Random Thoughts on Big Trends

Chris Beytes
Labor. The No. 1 challenge for most of you. Finding good people, then keeping them—that’s what keeps you up at night. It’s not a new issue, to be blamed on the current political environment, despite what some might say. The problem has been around for several decades and multiple administrations. It’s not getting better and it’s not going away.

What to do about it? Well, if you’re waiting for Washington to fix the problem, you’re got a long wait. You need to solve it yourself. I suggest five things: 1) More competitive wages; 2) more creative perks; 3) more comfortable working conditions; 4) more efficiency; and 5) new and alternative sources of employees (Retirees? Refugees?). If you scoff at any of those five solutions as impossible, then your labor situation isn’t going to get any better—seriously—because these are the things that successful businesses in ALL industries are doing to find and retain people. Pay more, give more, get efficient and get creative in whom you hire. That’s it.

Consolidation. The big keep getting bigger, from breeders to growers to retailers. For growers, it means fewer mid-sized breeders with innovative offerings. Remember when Fischer came on the poinsettia scene in a big way? That really pushed Ecke to rise to new levels in their breeding.

Of course, there are benefits to big organizations. They have a lot of R&D resources. They can provide higher levels of technology, such as Ball Seed’s WebTrack. They offer the convenience of one-stop shopping. They offer more customer service benefits, including fewer substitutions and better credit terms.

However, regardless of size, success is all about relationships. Big or small, if you build strong relationships, you’ll have long-term success. If you don’t … well, you’ve heard the old saw, “The bigger they are, the harder they fall.” Just ask United Airlines about the importance of taking care of customers.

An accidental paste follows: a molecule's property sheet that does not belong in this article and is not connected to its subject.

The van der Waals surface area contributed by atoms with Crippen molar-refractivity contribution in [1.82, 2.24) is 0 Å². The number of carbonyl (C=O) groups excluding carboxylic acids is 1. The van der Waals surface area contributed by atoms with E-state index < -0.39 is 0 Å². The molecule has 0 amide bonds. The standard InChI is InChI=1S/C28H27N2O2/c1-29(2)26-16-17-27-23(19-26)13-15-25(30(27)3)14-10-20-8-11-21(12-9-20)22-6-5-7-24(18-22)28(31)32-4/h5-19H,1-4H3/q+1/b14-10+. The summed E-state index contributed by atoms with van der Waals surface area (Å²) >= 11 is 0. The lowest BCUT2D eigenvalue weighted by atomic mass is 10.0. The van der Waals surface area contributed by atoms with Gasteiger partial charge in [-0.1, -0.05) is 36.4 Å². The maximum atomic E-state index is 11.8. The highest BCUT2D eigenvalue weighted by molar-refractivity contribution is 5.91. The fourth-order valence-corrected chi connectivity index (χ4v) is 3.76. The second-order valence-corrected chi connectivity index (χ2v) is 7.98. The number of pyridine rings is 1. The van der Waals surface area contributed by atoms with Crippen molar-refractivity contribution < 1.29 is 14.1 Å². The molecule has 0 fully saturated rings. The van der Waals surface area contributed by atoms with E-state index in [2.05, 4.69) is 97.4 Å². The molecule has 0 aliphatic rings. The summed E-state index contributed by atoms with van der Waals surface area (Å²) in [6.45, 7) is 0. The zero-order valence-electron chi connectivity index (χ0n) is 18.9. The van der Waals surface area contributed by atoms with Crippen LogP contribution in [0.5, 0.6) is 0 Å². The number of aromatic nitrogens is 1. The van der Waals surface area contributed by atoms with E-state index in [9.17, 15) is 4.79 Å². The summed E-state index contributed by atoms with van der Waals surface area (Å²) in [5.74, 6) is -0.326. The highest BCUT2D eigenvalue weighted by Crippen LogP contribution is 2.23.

Amazon. Lots of buzz about Amazon getting into plants. They’ve even hired a dedicated plant buyer. That’s understandably scary. I mean, look what Amazon has done to brick-and-mortar book and video stores, shoes, razors, glasses, office supplies. How do we prevent ourselves from going the way of Blockbuster?

Actually, I don’t think any good IGC retailer needs to worry about Amazon—provided you’re serving your market with quality products and plenty of experiences (see below). Especially the latter. I view Amazon as a big-box retailer. Their claim to fame is convenience and speed. Now, if I was Home Depot, Lowe’s or Walmart, I’d be worried on that front … which is no doubt why they’re all building robust online divisions.

ROE. That’s “return on experience,” as opposed to ROI—return on investment. This comes from Bisser Georgiev of LiveTrend Design Group in Apopka. He wrote about ROE in the first of three guest columns in the May issue of Green Profit. Bisser explains:

There’s an obvious shift from “Information” to “Experience” Age. Over 80% of affluent consumers prefer luxury “experiences” vs. luxury “products.” We’re all aware that the green industry also sells discretionary income products that are borderline luxury. So how do we transfer our consumer’s perception from “plants” to “living experiences”?

If we truly believe in consumer-centered design, we’ll need to let go of the ROI-centered thinking of the ’90s and focus on consumer-centered ROE (Return on Experience) strategies: if we all focus on the consumer, provide experiences (and fun memories) and deliver innovative products, the bottom line profitability will be delivered to us organically.

I’ve long been a believer in providing experience to customers, certainly at retail—“retail-tainment” as it’s called. But to make our plants the experience? That’s a whole new way of looking at it.

But wait. Is it really so new and strange? Think about it: Every Mother’s Day plant ever gifted, every Easter lily ever displayed in a church, every wedding bouquet ever tossed, were expressions of experience, not of horticulture.

Bisser is challenging us to bring that kind of experience, that kind of emotion, to our everyday products: houseplants, patio plants—even annuals, perennials, trees and shrubs. I’m convinced it can be done, and I’m convinced Bisser and a few other creative types are going to show us how.

The question is, will you be ready when they do? GT